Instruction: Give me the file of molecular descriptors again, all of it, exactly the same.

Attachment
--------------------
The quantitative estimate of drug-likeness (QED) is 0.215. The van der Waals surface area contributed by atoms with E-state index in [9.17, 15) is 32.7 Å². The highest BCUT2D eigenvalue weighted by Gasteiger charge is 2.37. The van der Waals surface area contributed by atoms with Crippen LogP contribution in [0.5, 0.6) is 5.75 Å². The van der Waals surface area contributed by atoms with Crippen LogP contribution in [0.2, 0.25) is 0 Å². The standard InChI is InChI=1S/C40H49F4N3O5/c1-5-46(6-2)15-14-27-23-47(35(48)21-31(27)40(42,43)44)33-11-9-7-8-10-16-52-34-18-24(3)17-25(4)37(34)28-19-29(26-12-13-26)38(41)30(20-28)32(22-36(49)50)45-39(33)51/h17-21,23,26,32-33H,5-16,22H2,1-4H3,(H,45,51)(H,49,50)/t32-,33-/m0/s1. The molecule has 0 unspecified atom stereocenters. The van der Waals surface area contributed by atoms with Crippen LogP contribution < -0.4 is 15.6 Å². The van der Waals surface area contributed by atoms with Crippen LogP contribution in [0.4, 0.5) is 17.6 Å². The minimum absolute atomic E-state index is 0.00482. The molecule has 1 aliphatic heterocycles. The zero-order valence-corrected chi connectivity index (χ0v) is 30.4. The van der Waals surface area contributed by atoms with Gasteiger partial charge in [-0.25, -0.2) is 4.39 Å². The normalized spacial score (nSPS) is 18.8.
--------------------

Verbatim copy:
The quantitative estimate of drug-likeness (QED) is 0.215. The van der Waals surface area contributed by atoms with E-state index in [9.17, 15) is 32.7 Å². The highest BCUT2D eigenvalue weighted by Gasteiger charge is 2.37. The van der Waals surface area contributed by atoms with Crippen LogP contribution in [0.5, 0.6) is 5.75 Å². The van der Waals surface area contributed by atoms with Crippen LogP contribution in [0.2, 0.25) is 0 Å². The standard InChI is InChI=1S/C40H49F4N3O5/c1-5-46(6-2)15-14-27-23-47(35(48)21-31(27)40(42,43)44)33-11-9-7-8-10-16-52-34-18-24(3)17-25(4)37(34)28-19-29(26-12-13-26)38(41)30(20-28)32(22-36(49)50)45-39(33)51/h17-21,23,26,32-33H,5-16,22H2,1-4H3,(H,45,51)(H,49,50)/t32-,33-/m0/s1. The molecule has 0 unspecified atom stereocenters. The van der Waals surface area contributed by atoms with Crippen LogP contribution < -0.4 is 15.6 Å². The van der Waals surface area contributed by atoms with Crippen LogP contribution in [0.4, 0.5) is 17.6 Å². The minimum absolute atomic E-state index is 0.00482. The molecule has 1 aliphatic heterocycles. The zero-order valence-corrected chi connectivity index (χ0v) is 30.4. The van der Waals surface area contributed by atoms with Gasteiger partial charge in [-0.25, -0.2) is 4.39 Å². The normalized spacial score (nSPS) is 18.8.